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Famous types spend lots of money fashioning their online presence and controlling the rank of organic search results for their names. But I think the converse could make for a pretty fabulous publicity stunt: temporarily abolishing their names from the interwebs altogether. Take Rudolf Steiner, the late Austrian philosopher and founder of Biodynamic Agriculture, among many many other things. Knowing he was nearing the end of his life, he started giving up to four lectures a day on his teachings. Also knowing he was nearing the end of his life, people listened and documented them. But it was after the end of his life, so these stories tend to go, that sales of his work surged. Now take Ken Wilber, the American philosopher and founder of the Integral Institute, among many many other things. Imagine if Wilber hinted he was departing from this world, spoke/wrote furiously for a stint, and then vanished from the web. Not a trace of him to be found by a Google spider.* Granted this would take some seriously expensive hackery. But it might inspire a premature surge in sales of his work, if not attract publicity. This is semi-similar to how Tupac was thought to have imitated Machiavelli in faking his own death, and would return in time, but in the digital universe. And why it's more interesting to me than simply faking one’s death, I'm not sure. I think I like the idea of digital disappearance; of anti-publicity as publicity.

*Update: I just learned from a developer friend that this is kinda impossible because of internet archives, i.e. only recent traces would disappear but anything older would hang out in [relative] perpetuity. Shucks. But I still like the idea, so please just consider it conceptual art.


feel the mouseclick

New media artists these days are too obsessed with interactivity. Lemme rephrase more academically: in Gartner's hype cycle, I'd say interactivity is hanging out at the peak of inflated expectations. But don't you guys get it? Unless you're in a sensory deprivation chamber, everything is interactive. I know I'm brattily spouting at an unidentified crowd of self-proclaimed interactive artists, but I nevertheless predict a backlash against/spoofing of interactivity ('feel the mouse under your fingers, listen to that click-click of the keyboard...'). And I nevertheless encourage interactivity to move along the trajectory of things, from being a binary (yes/no) or spectral (more/less) concept to a typological one. If everything is interactive, what type of interactive is it? Is the interaction meaningful, desirable, fascinating, new? Otherwise I'm just not very impressed if your art, per Wikipedians, "involves the spectator in some [ambiguous] way."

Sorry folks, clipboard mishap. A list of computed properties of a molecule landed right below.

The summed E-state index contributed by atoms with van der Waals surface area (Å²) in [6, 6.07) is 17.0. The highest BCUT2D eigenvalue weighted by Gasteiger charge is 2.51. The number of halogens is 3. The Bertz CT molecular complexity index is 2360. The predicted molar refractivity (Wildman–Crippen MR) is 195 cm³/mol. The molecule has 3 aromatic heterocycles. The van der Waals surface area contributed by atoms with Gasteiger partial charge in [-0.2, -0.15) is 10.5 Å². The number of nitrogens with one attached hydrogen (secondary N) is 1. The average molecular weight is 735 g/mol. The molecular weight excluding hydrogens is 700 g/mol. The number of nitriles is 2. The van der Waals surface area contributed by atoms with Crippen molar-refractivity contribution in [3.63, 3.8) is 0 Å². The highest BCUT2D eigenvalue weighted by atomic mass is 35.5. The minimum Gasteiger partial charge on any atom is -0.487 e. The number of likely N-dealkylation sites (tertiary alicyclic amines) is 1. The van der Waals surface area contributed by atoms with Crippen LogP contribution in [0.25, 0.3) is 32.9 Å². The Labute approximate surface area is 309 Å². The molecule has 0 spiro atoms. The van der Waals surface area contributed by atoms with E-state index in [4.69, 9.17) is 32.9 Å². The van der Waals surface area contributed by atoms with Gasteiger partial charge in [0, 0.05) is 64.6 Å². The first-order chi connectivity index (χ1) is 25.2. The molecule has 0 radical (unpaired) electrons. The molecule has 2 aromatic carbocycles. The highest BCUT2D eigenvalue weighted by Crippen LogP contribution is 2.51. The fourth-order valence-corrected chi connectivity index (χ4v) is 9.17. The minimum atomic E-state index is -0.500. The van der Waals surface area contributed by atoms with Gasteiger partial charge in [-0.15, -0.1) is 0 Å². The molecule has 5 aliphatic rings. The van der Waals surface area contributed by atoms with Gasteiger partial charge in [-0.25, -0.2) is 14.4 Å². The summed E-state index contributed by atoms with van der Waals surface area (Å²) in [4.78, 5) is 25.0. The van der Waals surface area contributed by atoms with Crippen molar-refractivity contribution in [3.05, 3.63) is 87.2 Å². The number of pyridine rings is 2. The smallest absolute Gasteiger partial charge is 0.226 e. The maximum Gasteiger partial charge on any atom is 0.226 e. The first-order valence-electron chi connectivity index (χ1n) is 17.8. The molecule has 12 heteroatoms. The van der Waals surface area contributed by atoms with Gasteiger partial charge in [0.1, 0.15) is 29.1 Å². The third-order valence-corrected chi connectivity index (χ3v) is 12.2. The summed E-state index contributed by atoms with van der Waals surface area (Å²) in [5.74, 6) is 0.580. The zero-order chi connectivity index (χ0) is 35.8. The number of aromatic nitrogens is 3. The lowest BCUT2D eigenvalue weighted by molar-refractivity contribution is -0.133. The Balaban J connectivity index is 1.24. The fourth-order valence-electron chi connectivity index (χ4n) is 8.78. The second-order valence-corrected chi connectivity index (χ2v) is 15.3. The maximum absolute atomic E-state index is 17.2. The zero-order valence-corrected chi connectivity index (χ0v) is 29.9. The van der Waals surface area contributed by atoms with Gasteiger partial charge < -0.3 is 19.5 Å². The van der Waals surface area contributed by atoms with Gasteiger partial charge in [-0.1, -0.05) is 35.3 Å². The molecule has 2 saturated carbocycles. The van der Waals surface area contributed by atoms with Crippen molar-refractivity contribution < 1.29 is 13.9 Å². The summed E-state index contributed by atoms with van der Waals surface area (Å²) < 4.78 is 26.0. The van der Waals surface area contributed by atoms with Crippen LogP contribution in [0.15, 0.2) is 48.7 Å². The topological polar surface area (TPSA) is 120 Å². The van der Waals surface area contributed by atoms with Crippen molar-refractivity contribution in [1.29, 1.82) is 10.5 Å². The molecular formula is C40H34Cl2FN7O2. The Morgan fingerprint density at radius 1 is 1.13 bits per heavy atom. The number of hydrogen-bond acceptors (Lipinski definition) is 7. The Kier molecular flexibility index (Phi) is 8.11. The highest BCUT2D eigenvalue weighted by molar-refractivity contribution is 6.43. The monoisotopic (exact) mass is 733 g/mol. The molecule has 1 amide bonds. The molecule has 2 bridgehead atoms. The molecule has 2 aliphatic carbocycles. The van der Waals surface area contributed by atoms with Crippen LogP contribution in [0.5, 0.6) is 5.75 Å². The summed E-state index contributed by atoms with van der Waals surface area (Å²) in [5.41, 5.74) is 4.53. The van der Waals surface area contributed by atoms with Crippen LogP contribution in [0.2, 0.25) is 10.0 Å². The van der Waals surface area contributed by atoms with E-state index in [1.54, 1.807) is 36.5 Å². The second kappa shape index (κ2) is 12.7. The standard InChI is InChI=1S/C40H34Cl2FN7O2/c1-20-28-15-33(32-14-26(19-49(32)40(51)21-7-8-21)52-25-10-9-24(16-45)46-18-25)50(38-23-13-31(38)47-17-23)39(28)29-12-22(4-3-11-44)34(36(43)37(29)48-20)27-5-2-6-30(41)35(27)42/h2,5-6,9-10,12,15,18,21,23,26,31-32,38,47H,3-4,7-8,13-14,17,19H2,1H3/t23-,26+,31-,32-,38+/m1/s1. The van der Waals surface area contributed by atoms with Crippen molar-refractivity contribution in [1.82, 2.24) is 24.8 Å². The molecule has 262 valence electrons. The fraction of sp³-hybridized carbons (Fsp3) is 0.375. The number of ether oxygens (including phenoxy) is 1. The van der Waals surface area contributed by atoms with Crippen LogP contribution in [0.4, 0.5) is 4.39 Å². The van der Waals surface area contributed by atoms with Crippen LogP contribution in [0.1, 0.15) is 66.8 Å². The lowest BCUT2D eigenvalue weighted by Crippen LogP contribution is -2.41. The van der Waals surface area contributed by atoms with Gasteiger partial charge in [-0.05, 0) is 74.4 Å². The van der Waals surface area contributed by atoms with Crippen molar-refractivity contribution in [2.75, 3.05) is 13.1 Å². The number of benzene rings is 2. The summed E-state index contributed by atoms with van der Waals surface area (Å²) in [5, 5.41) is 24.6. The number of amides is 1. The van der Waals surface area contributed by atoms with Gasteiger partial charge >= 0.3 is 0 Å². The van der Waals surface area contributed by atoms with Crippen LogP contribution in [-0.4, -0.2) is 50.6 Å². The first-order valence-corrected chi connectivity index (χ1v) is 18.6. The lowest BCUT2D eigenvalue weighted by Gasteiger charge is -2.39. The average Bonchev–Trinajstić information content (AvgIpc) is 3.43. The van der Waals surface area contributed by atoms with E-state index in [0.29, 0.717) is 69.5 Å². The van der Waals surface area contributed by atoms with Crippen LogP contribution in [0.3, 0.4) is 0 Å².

pole dancing to the people

One of the many fantastic things about pole dancing is that there are poles all over the city. I wanna get my pole dancing ladies to dress monochromatically (white? red?), each take a pole on a major city street (Market in SF?), and have us filmed from a low-flying helicopter while dancing. Public performance art therapy at its sexiest.


jewish wedding gifts restaurant yum come eat

Even the advent of wedding registries cannot curb the gifting of unattractive Judaica and tableware with names of brides and grooms curvily engraved. And it all ends up tucked away in hard-to-reach cabinets, basements, attics, or – oy gevalt! – shelves of the local Goodwill. The solution: Jewish diners. They could even be chain, wholly dedicated to giving bad Jewish wedding presents a venue in which to happily come out of the closet. Eat blintzes and kugel on a silver platter engraved with "Shira and Daniel Weissman," drink manishevitz from their fourth (and therefore donated) set of Kiddush cups, and do so by the candlelight of their similarly engraved candelabra. Sure it would be upsetting to find yourself eating off of a gift you gave, and awkward to be eating with its recipient when it happened, but by that point, having your gift accepted by the Jewish Wedding Gifts Restaurant Yum Come Eat (name suggestions most welcome) would be a source of pride.


fun with videochat

Throughout my adventures in tele-intimacy, which include so close yet so far away and this might be a Love story, I've thought of much fun to be had with videochat. And in the spirit of using my blog as a personal learning journal since nobody reads it (except you! hi.), I might as well make a list:

1) Make a film that's actually a screencast of two people videochatting back-to-back. The two people rotate in a circle and periodically move closer/farther away from each other, perhaps while singing a beautiful song (kinda like this but more beautiful), perhaps while in a beautiful place (outside?), perhaps as a music/dance video. Make audio and visual reverb. Make it stunning.

2) Stick someone in a videochat mushpot. Place him/her alone in a room, surrounded by videochatting laptops. This could be someone who is lonely, far away, in jail, in an assisted living facility, or a performance artist.

3) Let two laptops share a romantic moment together. Stick them alone in a room while videochatting with different people, enabling those people to kinda videochat (though this is really for the laptops). Spy on the laptops and take pictures like the one below.

4) Videochat with an avatar, as described here.

5) Semi-videochat with a political candidate, as described here.